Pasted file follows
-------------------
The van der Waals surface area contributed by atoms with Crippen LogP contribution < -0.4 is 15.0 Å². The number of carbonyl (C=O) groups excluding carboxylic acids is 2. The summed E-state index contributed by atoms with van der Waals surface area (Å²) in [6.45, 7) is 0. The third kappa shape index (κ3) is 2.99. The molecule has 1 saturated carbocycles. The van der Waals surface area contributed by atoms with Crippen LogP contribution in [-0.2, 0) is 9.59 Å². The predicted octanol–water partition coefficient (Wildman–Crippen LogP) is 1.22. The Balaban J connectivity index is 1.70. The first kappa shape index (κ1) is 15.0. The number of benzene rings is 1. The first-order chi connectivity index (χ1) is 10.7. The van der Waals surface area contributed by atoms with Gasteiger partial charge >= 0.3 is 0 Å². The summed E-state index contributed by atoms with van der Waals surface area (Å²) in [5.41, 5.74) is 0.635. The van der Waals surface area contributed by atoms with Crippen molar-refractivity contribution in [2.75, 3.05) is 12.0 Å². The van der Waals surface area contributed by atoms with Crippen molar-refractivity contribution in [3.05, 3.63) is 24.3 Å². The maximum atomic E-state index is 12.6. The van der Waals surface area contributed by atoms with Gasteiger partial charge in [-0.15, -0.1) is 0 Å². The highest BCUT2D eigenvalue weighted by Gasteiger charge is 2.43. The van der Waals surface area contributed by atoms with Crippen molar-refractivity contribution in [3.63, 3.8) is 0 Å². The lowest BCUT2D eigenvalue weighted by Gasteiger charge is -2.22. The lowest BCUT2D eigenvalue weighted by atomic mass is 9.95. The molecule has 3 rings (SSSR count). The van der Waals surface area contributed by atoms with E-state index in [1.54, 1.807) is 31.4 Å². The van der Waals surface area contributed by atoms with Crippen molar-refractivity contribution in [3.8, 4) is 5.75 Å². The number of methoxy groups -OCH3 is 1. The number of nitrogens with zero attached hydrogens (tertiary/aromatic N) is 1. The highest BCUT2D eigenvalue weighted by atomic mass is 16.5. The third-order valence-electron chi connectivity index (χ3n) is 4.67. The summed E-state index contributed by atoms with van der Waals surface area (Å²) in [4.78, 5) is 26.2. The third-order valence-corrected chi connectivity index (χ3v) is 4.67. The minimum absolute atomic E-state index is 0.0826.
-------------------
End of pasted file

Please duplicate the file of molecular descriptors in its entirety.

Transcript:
The van der Waals surface area contributed by atoms with Crippen LogP contribution < -0.4 is 15.0 Å². The number of carbonyl (C=O) groups excluding carboxylic acids is 2. The summed E-state index contributed by atoms with van der Waals surface area (Å²) in [6.45, 7) is 0. The third kappa shape index (κ3) is 2.99. The molecule has 1 saturated carbocycles. The van der Waals surface area contributed by atoms with Crippen LogP contribution in [-0.2, 0) is 9.59 Å². The predicted octanol–water partition coefficient (Wildman–Crippen LogP) is 1.22. The Balaban J connectivity index is 1.70. The first kappa shape index (κ1) is 15.0. The number of benzene rings is 1. The first-order chi connectivity index (χ1) is 10.7. The van der Waals surface area contributed by atoms with Gasteiger partial charge >= 0.3 is 0 Å². The summed E-state index contributed by atoms with van der Waals surface area (Å²) in [5.41, 5.74) is 0.635. The van der Waals surface area contributed by atoms with Crippen molar-refractivity contribution in [2.75, 3.05) is 12.0 Å². The van der Waals surface area contributed by atoms with Crippen molar-refractivity contribution in [3.05, 3.63) is 24.3 Å². The maximum atomic E-state index is 12.6. The van der Waals surface area contributed by atoms with Gasteiger partial charge in [-0.15, -0.1) is 0 Å². The highest BCUT2D eigenvalue weighted by Gasteiger charge is 2.43. The van der Waals surface area contributed by atoms with Crippen molar-refractivity contribution in [3.63, 3.8) is 0 Å². The lowest BCUT2D eigenvalue weighted by Gasteiger charge is -2.22. The lowest BCUT2D eigenvalue weighted by atomic mass is 9.95. The molecule has 3 rings (SSSR count). The van der Waals surface area contributed by atoms with E-state index in [1.54, 1.807) is 31.4 Å². The van der Waals surface area contributed by atoms with Crippen molar-refractivity contribution in [3.8, 4) is 5.75 Å². The number of methoxy groups -OCH3 is 1. The number of nitrogens with zero attached hydrogens (tertiary/aromatic N) is 1. The highest BCUT2D eigenvalue weighted by atomic mass is 16.5. The third-order valence-electron chi connectivity index (χ3n) is 4.67. The summed E-state index contributed by atoms with van der Waals surface area (Å²) in [4.78, 5) is 26.2. The third-order valence-corrected chi connectivity index (χ3v) is 4.67. The minimum absolute atomic E-state index is 0.0826.